Jericho Beach

Jericho Beach

When all the elements are right, fishing and a picnic at the Jericho Beach pier makes for a perfect evening. Enjoy the long, sandy stretch with stunning views of the North Shore Mountains and downtown core. It’s also a great spot for sailing, windsurfing, sea kayaking, and beach volleyball.

Spanish Banks

Spanish Banks

To commemorate the discovery of the Spanish explorers in 1792, the British named this particular shore Spanish Banks. The least crowded of Vancouver’s beaches, this stretch of sand is a wonderful retreat for those who wish to escape from the pace of city life. Skimmers alert: this is the perfect place for skim boarding once you learn the optimal tidal conditions.

English Bay

West End Beaches

The southern edge of the West End neighbourhood has two of the most attractive waterfront urban environments – English Bay and Sunset Beach. Amazingly, this large stretch of sand is no more than a 30-minute walk from Sandman Hotel Vancouver City Centre and an easy 10-minute walk from Sandman Suites Vancouver Davie – Street, with no commercial exploitation intruding on the peaceful environment. In summer, English Bay becomes a jumping off point for rollerblading adventures, strolling for ice cream, and picnics. Kids will love the floating slide and parents will appreciate the full time lifeguard. It’s also the place to lay down your blanket and look up to the sky during the Honda Celebration of Light international fireworks competition (2014 dates: July 26th, 30th & August 2nd)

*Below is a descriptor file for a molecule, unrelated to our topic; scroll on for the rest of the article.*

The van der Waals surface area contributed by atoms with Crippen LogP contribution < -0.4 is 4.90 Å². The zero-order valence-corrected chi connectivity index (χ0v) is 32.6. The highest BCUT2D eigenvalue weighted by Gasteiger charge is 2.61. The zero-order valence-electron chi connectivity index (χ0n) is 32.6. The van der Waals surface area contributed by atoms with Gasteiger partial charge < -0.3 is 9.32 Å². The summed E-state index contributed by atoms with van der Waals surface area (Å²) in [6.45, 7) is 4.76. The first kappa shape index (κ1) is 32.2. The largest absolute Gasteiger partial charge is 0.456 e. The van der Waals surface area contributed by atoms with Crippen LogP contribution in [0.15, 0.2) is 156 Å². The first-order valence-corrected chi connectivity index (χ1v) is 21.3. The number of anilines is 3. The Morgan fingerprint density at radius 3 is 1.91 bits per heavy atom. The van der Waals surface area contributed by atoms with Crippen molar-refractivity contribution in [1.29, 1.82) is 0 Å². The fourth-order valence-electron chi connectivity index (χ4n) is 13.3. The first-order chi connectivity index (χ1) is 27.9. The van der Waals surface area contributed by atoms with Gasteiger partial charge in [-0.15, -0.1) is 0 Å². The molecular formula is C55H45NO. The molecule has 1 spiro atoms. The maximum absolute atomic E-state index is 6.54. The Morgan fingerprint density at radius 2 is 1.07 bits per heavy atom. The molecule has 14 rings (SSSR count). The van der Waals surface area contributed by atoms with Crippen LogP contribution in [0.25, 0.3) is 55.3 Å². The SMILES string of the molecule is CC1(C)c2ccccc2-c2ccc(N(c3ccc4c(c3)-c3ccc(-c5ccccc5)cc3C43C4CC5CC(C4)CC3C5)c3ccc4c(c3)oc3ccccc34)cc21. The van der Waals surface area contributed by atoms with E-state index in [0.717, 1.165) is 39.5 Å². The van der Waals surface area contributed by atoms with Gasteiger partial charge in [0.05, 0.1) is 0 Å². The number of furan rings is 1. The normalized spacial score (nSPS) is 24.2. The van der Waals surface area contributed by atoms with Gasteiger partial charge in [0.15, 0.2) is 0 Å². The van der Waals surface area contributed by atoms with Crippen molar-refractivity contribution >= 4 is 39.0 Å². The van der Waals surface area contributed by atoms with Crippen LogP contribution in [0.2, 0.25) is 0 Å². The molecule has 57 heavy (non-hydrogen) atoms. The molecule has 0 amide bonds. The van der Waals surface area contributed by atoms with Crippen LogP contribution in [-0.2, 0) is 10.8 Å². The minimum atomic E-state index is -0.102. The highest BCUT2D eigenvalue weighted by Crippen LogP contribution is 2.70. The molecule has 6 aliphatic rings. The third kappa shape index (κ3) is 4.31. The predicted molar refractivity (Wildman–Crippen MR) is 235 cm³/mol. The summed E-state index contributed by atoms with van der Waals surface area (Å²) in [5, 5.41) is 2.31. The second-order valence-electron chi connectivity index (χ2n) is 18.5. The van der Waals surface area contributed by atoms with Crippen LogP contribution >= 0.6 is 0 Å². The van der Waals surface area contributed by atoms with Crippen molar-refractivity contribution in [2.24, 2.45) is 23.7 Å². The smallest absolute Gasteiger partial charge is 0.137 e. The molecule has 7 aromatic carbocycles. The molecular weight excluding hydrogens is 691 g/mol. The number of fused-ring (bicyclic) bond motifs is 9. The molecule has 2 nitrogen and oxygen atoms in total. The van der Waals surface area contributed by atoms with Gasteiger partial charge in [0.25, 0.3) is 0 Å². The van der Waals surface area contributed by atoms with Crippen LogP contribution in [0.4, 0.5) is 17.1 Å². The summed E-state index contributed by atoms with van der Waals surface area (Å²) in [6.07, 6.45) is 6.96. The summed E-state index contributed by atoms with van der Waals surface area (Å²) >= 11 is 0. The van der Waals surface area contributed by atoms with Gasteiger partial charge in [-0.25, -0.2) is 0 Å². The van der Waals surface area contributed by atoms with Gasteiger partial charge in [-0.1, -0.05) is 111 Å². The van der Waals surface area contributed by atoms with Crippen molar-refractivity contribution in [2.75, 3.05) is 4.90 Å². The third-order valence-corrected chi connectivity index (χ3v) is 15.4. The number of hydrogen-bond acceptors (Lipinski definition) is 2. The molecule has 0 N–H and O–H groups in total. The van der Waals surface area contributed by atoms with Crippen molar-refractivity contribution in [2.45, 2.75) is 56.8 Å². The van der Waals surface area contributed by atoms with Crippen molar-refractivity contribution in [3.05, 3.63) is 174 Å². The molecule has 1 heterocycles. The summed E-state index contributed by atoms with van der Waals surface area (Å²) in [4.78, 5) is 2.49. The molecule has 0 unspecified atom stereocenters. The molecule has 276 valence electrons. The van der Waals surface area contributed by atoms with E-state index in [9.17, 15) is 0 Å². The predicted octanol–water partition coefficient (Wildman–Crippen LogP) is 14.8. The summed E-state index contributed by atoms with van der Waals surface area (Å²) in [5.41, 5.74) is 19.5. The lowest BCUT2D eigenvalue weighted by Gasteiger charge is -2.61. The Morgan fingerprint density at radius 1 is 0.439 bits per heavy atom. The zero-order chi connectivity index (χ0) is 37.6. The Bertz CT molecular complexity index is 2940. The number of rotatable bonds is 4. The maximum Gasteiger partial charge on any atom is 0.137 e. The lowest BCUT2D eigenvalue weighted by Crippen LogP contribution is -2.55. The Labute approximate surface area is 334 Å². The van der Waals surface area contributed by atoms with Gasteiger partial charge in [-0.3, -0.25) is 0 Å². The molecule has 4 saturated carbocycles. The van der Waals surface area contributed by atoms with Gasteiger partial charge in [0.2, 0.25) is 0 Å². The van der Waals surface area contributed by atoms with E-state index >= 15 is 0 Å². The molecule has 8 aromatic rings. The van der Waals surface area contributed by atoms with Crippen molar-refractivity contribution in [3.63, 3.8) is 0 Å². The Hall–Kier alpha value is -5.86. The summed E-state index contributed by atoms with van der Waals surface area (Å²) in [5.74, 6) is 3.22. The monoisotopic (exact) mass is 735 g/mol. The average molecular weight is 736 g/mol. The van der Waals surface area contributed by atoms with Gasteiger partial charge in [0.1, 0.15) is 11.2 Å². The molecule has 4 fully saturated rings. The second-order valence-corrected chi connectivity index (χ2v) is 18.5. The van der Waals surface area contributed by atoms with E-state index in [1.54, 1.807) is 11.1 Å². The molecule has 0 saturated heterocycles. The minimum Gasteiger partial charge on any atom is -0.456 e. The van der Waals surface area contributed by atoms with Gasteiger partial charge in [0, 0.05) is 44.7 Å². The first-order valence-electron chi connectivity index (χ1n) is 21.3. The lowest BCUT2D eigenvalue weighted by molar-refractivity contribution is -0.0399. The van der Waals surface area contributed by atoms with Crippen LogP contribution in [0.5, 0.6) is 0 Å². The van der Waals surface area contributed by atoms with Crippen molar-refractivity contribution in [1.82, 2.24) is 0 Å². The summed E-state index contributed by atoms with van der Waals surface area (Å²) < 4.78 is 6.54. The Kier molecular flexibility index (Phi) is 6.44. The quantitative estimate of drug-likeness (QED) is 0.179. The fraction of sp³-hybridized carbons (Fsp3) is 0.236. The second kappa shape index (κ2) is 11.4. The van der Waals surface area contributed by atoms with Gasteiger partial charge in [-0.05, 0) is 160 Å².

Third Beach

Second & Third Beaches

Second Beach is a quick stroll north from English Bay into Stanley Park. Like Kitsilano Beach, Second Beach also has an immense, heated outdoor pool. Further along the seawall lies secluded Third Beach, which is due north of Stanley Park Drive. Locals tote grills and coolers to this spot, a popular place for summer evening barbecues and sunset watching.

Wreck Beach

Wreck Beach

This six-kilometre long, secluded beach is Canada’s first and largest, legal, clothing-optional beach. It’s located at the western tip of Vancouver, adjacent to the University of British Columbia campus, down a long flight of steep stairs. On a summer weekend, as many as 14,000 visitors flock to the beach which stretches from the Musqueam Reserve to Spanish Banks West. Vendors Row, located down the middle of the beach below Trail 6, offers snacks and refreshments. Note: Wreck Beach enthusiasts are a loyal and protective bunch who take their right to “bare” arms, legs and everything else pretty seriously.

Why Waste Time at the Beach?

Research shows that the sound of waves alters wave patterns in the brain lulling you into a deeply relaxed state. Relaxing in this way can help rejuvenate the mind and body.